On the bright side of things, I do have the internet, and it happens to be an unending treasure trove of practical tips for concealing baby bumps, including anecdotes from new moms who had done so successfully. It’s all about sweaters, apparently. Big sweaters. Baggy dresses. Flannel. So many people chimed in about using sweaters and dresses to hide their pregnancies.
None of them, as far as I could tell, were also 17 and about to go back to boarding school. But what’s that saying about there being a “first time for everything”?
I clench my hands in the quilt and close my eyes. Everything is going to be fine.
There are still a good handful of weeks before anything down there could even start to show–and that’s just if I’m unlucky. For the first time in my life, I’m actually a little happy about the fact that I’m a bit chubby. It means that gaining a few pounds won’t be immediately noticeable to the people around me; my weight always fluctuates as I get back into the groove of eating dining hall food at school. Typically, there’s a week or two at the beginning of term where 98% of my meals are toast with peanut butter and cinnamon sugar. It’s a terrible diet as far as nutrition goes, but once I get sick of it, I’ll revert to eating real foods again. I genuinely don’t know what the draw of it is. It’s so simple–I could make it at home, but I never have. I got the urge to make it on my first morning on campus freshmen year, and it’s become a staple in my back-to-school diet ever since. Campus comfort food. And, thankfully, most of my research points to pregnancy typically being a bit less obvious in chubby ladies, so I can (try to) eat normally and people won’t think anything of it. Bonus number two is that fall is coming, so I’ll be able to hide under giant sweaters and sweatshirts to my heart’s content. They’ve always been a staple in my wardrobe, anyway.
Nothing to see here. Harper Prewett has zero secrets.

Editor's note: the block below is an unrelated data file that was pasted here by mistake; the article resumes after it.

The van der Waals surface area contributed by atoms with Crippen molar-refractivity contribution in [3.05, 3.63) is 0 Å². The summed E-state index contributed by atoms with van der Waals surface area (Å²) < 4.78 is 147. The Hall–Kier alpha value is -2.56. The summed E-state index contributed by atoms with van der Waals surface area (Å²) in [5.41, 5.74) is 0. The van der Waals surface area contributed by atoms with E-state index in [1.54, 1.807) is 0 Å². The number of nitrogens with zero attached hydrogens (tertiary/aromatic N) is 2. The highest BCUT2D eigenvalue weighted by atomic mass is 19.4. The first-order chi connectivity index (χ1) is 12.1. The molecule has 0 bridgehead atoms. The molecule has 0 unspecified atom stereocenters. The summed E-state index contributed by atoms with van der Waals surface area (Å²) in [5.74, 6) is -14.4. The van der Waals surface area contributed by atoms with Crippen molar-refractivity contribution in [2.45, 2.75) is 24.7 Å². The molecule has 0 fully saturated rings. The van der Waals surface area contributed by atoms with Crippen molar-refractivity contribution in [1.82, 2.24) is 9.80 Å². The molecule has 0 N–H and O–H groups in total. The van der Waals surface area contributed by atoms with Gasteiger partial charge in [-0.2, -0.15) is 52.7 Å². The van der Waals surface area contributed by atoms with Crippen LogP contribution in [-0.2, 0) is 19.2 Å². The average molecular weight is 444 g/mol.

Everything is going to be fine. The mantra has been going on in my head like an old record since I saw a pair of pink lines on three different pregnancy tests.
Papa knocks twice on my door before poking his head in. “Harper?”
I sit up and pull my t-shirt down. It’s a new habit.
“Almost time to go?” I hop down from my bed and slip my feet into the simple black flats I left out when packing.
“Dad just got the trunk shut. You definitely gave him a challenge this year with the dorm essentials.” He chuckles to himself, probably thinking of Dad cursing at the car. He lets the laughter trail off, and then takes a step toward me, suddenly serious: “Now, I have a very serious question for you.” His hands land on my shoulders, his gaze is intense, and for a moment, I think he knows. My stomach starts to do flips while I simultaneously try to look casual. It takes conscious effort to control my breathing and maintain eye contact. His hazel eyes stare back at my own, and I wait a lifetime of three seconds before he finally spits it out.
“Are you ready to get going for your senior year?”
The intensity drops away like a discarded mask and I let out a breath, putting my hand over my heart. “Don’t scare me like that. I thought I’d done something terrible.” Or, more accurately, that you found out I’d done something terrible. Like lying. Remember all those things you taught me about lying when I was little? Well, I’m lying. Right this second. And I don’t foresee stopping until I figure out what to do. I wish you could tell me what to do. Tell me what to do.
Jesus, the unspoken monologue gets out of control sometimes.
He steps back, dropping his hands from my shoulders. “Oh, honey, I think we’ve determined by now that the sun rises and sets on you to me and your dad. There’s nothing you could do that we’d think was terrible.” He kisses me on the forehead, lips pressed above my brow for a long, lingering moment. When he pulls away and turns to go back downstairs, I feel conflicted for the thousandth time this summer. It’s killing me to keep this from them. And this would be the perfect moment to tell him. Just him. We’re alone, I could tell him, and we could figure out what to do.
But I can’t find the words to even start that conversation, haven’t been able to for almost three months. I was a very planned, very wanted baby. Adoption wasn’t an easy process–they’d truly fought for me. He was right: in 17 years, I’ve never knowingly disappointed them.
I don’t want to start.
And I’m still in denial about the fact that maybe I already have.